The gluten-free diet is quickly becoming one of the biggest health fads. But what is gluten and why is it the newest fad? I am sure you have gone into a grocery store and seen gluten-free products or been to a restaurant that offers gluten-free options, and thought would this be better for me? For some of the people, the gluten-free diet is far from a fad. Celiac disease, which can now be found in one of three million Americans is a fatal disease. People who have celiac disease can not have ANY gluten or they can risk damage to their intestines, which can cause serious illness and possibly lead to early death. The only way to treat celiac is with a gluten-free diet. That means nothing with gluten. Ever. For the rest of their life. No exceptions.
People that follow a gluten-free diet can normally fall into one of three categories: those who have Celiac disease, people who do not have celiac disease but have gastrointestinal problems that improve when they go on a gluten-free diet, and people who go on it because the see gluten-free and they assume it must be healthy. So what is gluten and is it healthy for you if you don’t have celiac disease or gastrointestinal problems?
“Gluten is a special type of protein that is commonly found in rye, wheat, and barley. Therefore, it is found in most types of cereals and in many types of bread. Not all foods from the grain family, however, contain gluten. Examples of grains that do not have gluten include wild rice, corn, buckwheat, millet, amaranth, quinoa, teff, oats, soybeans, and sunflower seeds.”
Is a gluten-free diet good for you if you don’t have celiac disease? I found an article called “Is Gluten-Free Diet Good for You” and they say “Most food intolerance occurs on a spectrum,” says David Katz, MD, MPH, of the Yale Prevention Research Center. “Celiac disease is severe. Milder forms of gluten intolerance could contribute to systemic inflammation, which could worsen other disorders because of general immune-function impairment. So it’s plausible, if not proven, that gluten could be a contributing factor in some conditions.” Katz thinks lesser degrees of gluten intolerance are common.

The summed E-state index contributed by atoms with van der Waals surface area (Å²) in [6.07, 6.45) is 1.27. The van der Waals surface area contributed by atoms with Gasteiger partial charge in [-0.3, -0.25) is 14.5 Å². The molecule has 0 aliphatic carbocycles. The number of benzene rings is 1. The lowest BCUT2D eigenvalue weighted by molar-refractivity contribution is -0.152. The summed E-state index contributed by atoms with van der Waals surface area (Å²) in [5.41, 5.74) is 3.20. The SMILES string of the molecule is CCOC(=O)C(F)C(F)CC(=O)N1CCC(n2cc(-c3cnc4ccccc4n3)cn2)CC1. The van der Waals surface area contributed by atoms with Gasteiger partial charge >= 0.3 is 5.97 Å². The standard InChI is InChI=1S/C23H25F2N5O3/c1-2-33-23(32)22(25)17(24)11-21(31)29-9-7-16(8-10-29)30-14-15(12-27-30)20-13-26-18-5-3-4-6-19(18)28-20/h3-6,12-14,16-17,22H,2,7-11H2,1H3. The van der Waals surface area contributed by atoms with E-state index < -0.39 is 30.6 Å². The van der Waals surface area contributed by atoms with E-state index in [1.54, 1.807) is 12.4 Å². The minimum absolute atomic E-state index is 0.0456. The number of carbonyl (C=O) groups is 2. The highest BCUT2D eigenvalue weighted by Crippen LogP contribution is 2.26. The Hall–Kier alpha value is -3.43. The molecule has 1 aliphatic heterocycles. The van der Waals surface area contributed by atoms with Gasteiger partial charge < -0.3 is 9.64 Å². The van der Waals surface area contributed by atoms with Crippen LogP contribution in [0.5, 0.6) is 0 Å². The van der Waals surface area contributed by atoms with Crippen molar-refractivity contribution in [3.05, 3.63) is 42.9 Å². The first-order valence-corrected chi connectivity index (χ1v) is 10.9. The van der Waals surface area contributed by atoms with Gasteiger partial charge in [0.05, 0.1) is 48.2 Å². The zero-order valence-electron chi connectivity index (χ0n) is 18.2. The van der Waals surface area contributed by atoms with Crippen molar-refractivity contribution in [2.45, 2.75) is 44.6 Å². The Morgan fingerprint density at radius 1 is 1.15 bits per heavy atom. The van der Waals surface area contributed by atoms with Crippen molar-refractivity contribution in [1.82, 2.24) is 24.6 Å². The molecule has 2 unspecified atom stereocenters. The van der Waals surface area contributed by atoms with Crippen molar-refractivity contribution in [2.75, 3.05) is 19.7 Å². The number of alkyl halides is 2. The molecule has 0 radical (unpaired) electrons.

If you decide to limit gluten, don’t fill up on the new gluten-free alternatives, which are often made with refined flours. “When you rely on them, your diet may be low in fiber and nutrients such as folic acid,” says Jeannie Gazzaniga-Moloo, PhD, RD, of the American Dietetic Association. But if you don’t have celiac, and you aren’t gluten intolerant, is there any reason to go on this demanding diet? None at all, Katz- says. And if you’re thinking you’ll lose weight, forget it. “Most packaged gluten-free products are not low in calories,” Gazzaniga-Moloo says. Kupper adds the kicker: “People who’ve been on a long-term gluten-free diet can put on as much as 30 pounds of weight.”
If there are certain products that are gluten-free that you like, you shouldn’t stop eating them, it’s not bad! Some people claim gluten-free products give them higher energy levels and overall wellness. If you don’t have celiac disease, it is honestly a personal preference whether or not you eat gluten-free products. Some people just like the taste better, others can’t stand it. Just be remember that if you don’t have celiac to be careful on how much you limit your gluten intake because removing all gluten when you don’t have to can result in lack of nutrients such as fiber.
To learn more about gluten-free diets and celiac disease or where to eat gluten-free there are some great resources out there. I recommend you check out:
- Celiac Chicks- a blog to a “hip & healthy gluten-free lifestyle”
- Gluten Free Guide- a guide to living gluten-free
- Gluten-Free Diets Gaining in Popularity – an article in USA Today